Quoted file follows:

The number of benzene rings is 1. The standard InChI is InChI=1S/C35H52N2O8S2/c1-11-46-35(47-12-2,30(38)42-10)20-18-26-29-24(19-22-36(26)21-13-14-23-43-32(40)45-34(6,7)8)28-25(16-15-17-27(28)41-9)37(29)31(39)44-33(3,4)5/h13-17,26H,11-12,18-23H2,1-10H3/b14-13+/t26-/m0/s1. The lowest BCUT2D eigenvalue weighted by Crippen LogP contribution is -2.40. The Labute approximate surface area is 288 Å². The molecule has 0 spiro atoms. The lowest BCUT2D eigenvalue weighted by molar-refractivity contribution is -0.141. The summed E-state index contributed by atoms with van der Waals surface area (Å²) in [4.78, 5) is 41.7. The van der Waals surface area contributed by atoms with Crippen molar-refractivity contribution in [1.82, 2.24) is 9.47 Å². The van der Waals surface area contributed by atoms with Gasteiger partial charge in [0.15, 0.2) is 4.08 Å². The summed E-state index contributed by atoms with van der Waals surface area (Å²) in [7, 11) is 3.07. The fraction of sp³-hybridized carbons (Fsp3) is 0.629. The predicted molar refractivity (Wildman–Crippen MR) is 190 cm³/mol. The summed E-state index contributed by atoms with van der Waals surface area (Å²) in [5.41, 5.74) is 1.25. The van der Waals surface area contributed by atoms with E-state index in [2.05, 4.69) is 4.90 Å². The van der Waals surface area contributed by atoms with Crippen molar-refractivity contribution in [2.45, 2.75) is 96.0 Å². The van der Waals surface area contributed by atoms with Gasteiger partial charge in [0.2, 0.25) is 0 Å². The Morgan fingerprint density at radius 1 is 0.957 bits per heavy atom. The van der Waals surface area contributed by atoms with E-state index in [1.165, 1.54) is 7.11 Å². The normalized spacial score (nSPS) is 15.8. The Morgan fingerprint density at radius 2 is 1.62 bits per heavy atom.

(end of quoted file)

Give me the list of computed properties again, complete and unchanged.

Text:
The number of benzene rings is 1. The standard InChI is InChI=1S/C35H52N2O8S2/c1-11-46-35(47-12-2,30(38)42-10)20-18-26-29-24(19-22-36(26)21-13-14-23-43-32(40)45-34(6,7)8)28-25(16-15-17-27(28)41-9)37(29)31(39)44-33(3,4)5/h13-17,26H,11-12,18-23H2,1-10H3/b14-13+/t26-/m0/s1. The lowest BCUT2D eigenvalue weighted by Crippen LogP contribution is -2.40. The Labute approximate surface area is 288 Å². The molecule has 0 spiro atoms. The lowest BCUT2D eigenvalue weighted by molar-refractivity contribution is -0.141. The summed E-state index contributed by atoms with van der Waals surface area (Å²) in [4.78, 5) is 41.7. The van der Waals surface area contributed by atoms with Crippen molar-refractivity contribution in [1.82, 2.24) is 9.47 Å². The van der Waals surface area contributed by atoms with Gasteiger partial charge in [0.15, 0.2) is 4.08 Å². The summed E-state index contributed by atoms with van der Waals surface area (Å²) in [7, 11) is 3.07. The fraction of sp³-hybridized carbons (Fsp3) is 0.629. The predicted molar refractivity (Wildman–Crippen MR) is 190 cm³/mol. The summed E-state index contributed by atoms with van der Waals surface area (Å²) in [5.41, 5.74) is 1.25. The van der Waals surface area contributed by atoms with E-state index in [2.05, 4.69) is 4.90 Å². The van der Waals surface area contributed by atoms with Crippen molar-refractivity contribution in [2.45, 2.75) is 96.0 Å². The van der Waals surface area contributed by atoms with Gasteiger partial charge in [0.2, 0.25) is 0 Å². The Morgan fingerprint density at radius 1 is 0.957 bits per heavy atom. The van der Waals surface area contributed by atoms with E-state index in [1.165, 1.54) is 7.11 Å². The normalized spacial score (nSPS) is 15.8. The Morgan fingerprint density at radius 2 is 1.62 bits per heavy atom.